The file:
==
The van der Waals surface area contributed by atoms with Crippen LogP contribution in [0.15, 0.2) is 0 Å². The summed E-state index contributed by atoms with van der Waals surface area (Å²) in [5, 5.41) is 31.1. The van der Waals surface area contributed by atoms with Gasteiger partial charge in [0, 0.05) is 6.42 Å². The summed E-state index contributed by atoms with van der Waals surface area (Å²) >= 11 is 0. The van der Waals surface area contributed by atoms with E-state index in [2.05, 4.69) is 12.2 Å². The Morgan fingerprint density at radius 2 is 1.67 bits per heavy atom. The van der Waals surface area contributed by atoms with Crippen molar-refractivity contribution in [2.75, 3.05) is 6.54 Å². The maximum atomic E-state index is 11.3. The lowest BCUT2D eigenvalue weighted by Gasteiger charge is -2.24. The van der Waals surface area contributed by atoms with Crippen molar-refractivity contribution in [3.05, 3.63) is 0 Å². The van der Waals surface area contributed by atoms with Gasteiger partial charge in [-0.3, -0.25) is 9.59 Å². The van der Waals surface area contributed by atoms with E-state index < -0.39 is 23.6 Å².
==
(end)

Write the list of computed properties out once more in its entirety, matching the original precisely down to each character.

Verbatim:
The van der Waals surface area contributed by atoms with Crippen LogP contribution in [0.15, 0.2) is 0 Å². The summed E-state index contributed by atoms with van der Waals surface area (Å²) in [5, 5.41) is 31.1. The van der Waals surface area contributed by atoms with Gasteiger partial charge in [0, 0.05) is 6.42 Å². The summed E-state index contributed by atoms with van der Waals surface area (Å²) >= 11 is 0. The van der Waals surface area contributed by atoms with E-state index in [2.05, 4.69) is 12.2 Å². The Morgan fingerprint density at radius 2 is 1.67 bits per heavy atom. The van der Waals surface area contributed by atoms with Crippen molar-refractivity contribution in [2.75, 3.05) is 6.54 Å². The maximum atomic E-state index is 11.3. The lowest BCUT2D eigenvalue weighted by Gasteiger charge is -2.24. The van der Waals surface area contributed by atoms with Crippen molar-refractivity contribution in [3.05, 3.63) is 0 Å². The van der Waals surface area contributed by atoms with Gasteiger partial charge in [-0.3, -0.25) is 9.59 Å². The van der Waals surface area contributed by atoms with E-state index < -0.39 is 23.6 Å².